(1690–1751) Historians credit this “humble journeyman carpenter” with being one of the two individuals most responsible for Herrnhut. Born December 31, 1690 in Senftleben, Moravia, he early showed religious inclinations. But his Catholic upbringing failed to satisfy. Two influences profoundly prepared him for conversion at age 27—the Christian carpenter who taught him his trade and the German Bible he obtained at age 20. After years of seeking, he found Christ while ill in Görlitz, Saxony, near the Moravian border, as a Lutheran pastor nursed him to health. That year, 1717, David married and also embarked on soul-winning trips into Moravia. There he discovered Brethren who longed for the rebirth of their ancient church, holding tenaciously to a prophetic word spoken by an ancestor that their persecuted church would yet live. With David’s meeting Count Zinzendorf in 1722, this hope sprang to reality. He led the first Moravian refugees across the border to Herrnhut and actually started that settlement by felling the first tree. Zinzendorf was to call him “the Moravian Moses” for ten times he crossed the border and led Brethren to freedom. Though he sometimes exercised poor judgment and wavered in his faith under the sway of forceful false teaching, he always returned to his devotion to Christ. In 1733 he led a party of three Brethren in the difficult mission to help a Danish missionary among the Eskimos of Greenland.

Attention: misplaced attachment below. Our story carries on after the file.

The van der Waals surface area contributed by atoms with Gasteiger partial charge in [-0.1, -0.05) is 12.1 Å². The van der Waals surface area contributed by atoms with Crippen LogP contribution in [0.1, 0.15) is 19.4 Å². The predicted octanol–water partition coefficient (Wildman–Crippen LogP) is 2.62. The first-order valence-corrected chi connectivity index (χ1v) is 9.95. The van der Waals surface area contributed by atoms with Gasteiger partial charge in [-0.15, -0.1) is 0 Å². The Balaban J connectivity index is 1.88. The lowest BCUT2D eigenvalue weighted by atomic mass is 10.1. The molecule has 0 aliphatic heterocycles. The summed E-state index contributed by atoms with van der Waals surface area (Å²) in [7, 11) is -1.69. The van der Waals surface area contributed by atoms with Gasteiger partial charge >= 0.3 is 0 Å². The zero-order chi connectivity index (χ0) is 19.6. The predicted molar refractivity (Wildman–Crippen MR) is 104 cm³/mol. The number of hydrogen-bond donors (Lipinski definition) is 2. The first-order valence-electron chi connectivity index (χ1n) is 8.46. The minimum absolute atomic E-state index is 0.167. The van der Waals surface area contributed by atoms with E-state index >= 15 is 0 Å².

Christian History Magazine-Issue 1: Zinzendorf & the Moravians. 1982. Worcester, PA: Christian History Institute.
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